Bad Disease

I am grateful for trustworthy medical practitioners. You’re supposed to be able to talk to your doctors and dentists honestly. But when they don’t deal honestly with you, a barrier comes up. You won’t be able to get the best medical care possible while the barrier is there.

I switched dentists. Not long ago, I had my first cleaning with the new dentist. This new office was fantastic! They put me at ease from the waiting room onward. The ladies at the front counter were friendly and seemed to be content in their jobs. And so was everyone else I met.

They talked to me about my teeth and my past dental history and everything was put out there in a nice neat row. I didn’t feel that I needed to lie and they seemed to truly have my best interest in mind. They even took photographs of each individual tooth and let me see the pictures and ask questions. That was cool!

Now, I know, this is probably how it is supposed to be. So let me briefly describe dentist #1 for you. I’ve never been afraid of the dentist and I take good care of my teeth. I don’t even eat much candy or sweets.

But with dentist #1, I began to get very anxious. The dentist and hygienists made catty remarks about other dentists in the area. Then, they proceeded to tell me how I needed thousands of dollars of work done to my mouth, including braces (which I’ve already had). I left in an emotional haze. I called my husband and bawled. We could not afford it. Did I need it? Did I really have four cavities? I haven’t had a cavity since I had baby teeth and now I have four?!?!

After the tears dried, rationality settled upon me. For some reason, I continued going to this dentist for another year. Each time, they told me I had cavities, although at one point they decided it was maybe two. But they were so wishy-washy with where and how many that I don’t even think they knew. So I never got them drilled.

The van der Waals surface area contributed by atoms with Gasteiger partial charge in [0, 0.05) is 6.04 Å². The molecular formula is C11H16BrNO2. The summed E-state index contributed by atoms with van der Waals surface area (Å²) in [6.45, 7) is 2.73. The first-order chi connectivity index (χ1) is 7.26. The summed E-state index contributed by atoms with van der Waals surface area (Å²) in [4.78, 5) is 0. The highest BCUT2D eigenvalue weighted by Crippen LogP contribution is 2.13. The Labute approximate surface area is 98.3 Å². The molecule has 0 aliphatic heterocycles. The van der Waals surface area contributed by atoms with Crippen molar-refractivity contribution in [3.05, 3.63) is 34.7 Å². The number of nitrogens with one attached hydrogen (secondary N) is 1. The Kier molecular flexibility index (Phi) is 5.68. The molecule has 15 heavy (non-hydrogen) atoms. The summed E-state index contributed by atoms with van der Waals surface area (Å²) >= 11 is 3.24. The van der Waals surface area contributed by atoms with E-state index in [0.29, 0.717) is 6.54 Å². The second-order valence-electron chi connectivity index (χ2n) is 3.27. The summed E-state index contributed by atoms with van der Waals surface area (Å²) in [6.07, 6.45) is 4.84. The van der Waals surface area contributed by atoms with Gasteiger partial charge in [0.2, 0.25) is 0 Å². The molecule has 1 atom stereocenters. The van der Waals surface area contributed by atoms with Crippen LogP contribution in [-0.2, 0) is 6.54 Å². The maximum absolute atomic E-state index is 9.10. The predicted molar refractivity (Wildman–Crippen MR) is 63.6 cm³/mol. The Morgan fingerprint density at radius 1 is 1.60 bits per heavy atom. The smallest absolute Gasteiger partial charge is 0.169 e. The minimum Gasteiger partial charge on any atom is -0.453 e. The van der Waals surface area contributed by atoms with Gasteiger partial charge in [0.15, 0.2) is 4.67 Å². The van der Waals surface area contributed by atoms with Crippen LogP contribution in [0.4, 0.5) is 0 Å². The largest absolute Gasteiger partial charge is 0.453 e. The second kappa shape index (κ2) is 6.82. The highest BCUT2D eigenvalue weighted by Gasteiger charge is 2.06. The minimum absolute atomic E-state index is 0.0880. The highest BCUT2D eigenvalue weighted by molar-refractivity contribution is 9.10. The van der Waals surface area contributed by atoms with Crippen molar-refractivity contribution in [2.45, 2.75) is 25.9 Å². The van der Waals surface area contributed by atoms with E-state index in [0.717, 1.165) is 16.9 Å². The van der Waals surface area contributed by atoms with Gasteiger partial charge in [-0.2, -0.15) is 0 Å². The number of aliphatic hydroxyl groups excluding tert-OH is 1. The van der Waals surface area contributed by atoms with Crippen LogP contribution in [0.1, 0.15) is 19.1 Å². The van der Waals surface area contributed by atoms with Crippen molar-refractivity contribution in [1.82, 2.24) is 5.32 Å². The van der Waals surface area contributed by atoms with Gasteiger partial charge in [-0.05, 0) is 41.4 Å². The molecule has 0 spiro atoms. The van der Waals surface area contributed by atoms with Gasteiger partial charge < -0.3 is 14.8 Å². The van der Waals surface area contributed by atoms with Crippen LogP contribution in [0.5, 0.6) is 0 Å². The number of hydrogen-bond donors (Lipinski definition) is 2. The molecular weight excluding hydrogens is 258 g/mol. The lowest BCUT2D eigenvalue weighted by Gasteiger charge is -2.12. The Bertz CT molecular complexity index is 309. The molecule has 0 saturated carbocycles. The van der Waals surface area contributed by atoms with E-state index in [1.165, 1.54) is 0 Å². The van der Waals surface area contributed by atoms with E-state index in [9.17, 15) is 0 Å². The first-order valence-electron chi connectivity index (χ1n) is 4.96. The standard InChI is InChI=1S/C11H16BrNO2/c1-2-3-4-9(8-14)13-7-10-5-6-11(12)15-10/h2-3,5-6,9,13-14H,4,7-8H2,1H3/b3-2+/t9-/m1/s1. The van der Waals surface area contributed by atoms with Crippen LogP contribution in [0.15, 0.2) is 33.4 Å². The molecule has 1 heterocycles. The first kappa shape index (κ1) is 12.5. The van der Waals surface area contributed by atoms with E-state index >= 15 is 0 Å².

I left the new dentist office with the great news: No decay. No cavities.

Some doctors and dentists don’t want you to be involved in the medical process. They may feel that you have nothing to offer that could contribute to their expertise. They shut you out and tell you about your health and your condition. But that creates an incomplete equation.

The doctor or dentist doesn’t know your normal diet or other habits that inevitably affect your health in some way or another. They don’t know what you are feeling or where the pain is unless you tell them. So why do they cut you out of the conversation? (Dentist #1 also told me I have sensitive teeth, but I don’t recall ever cringing while eating ice cream.)

I believe doctors should be developing a relationship with their patients, not categorizing us. Each of us is genetically different and no situation is exactly alike. As patients we have a right to be treated as a human being. (Where’s Patch Adams when we need him?)

More importantly, as a doctor or dentist, it is your ethical duty to provide care that’s in the best interest of your patient. Not the insurance company. Greed is a bad disease, my friend.

So now, I’m rewarded for trusting my gut. Not only did I save myself money, but my healthy teeth were not drilled for the sake of padding someone’s pocket.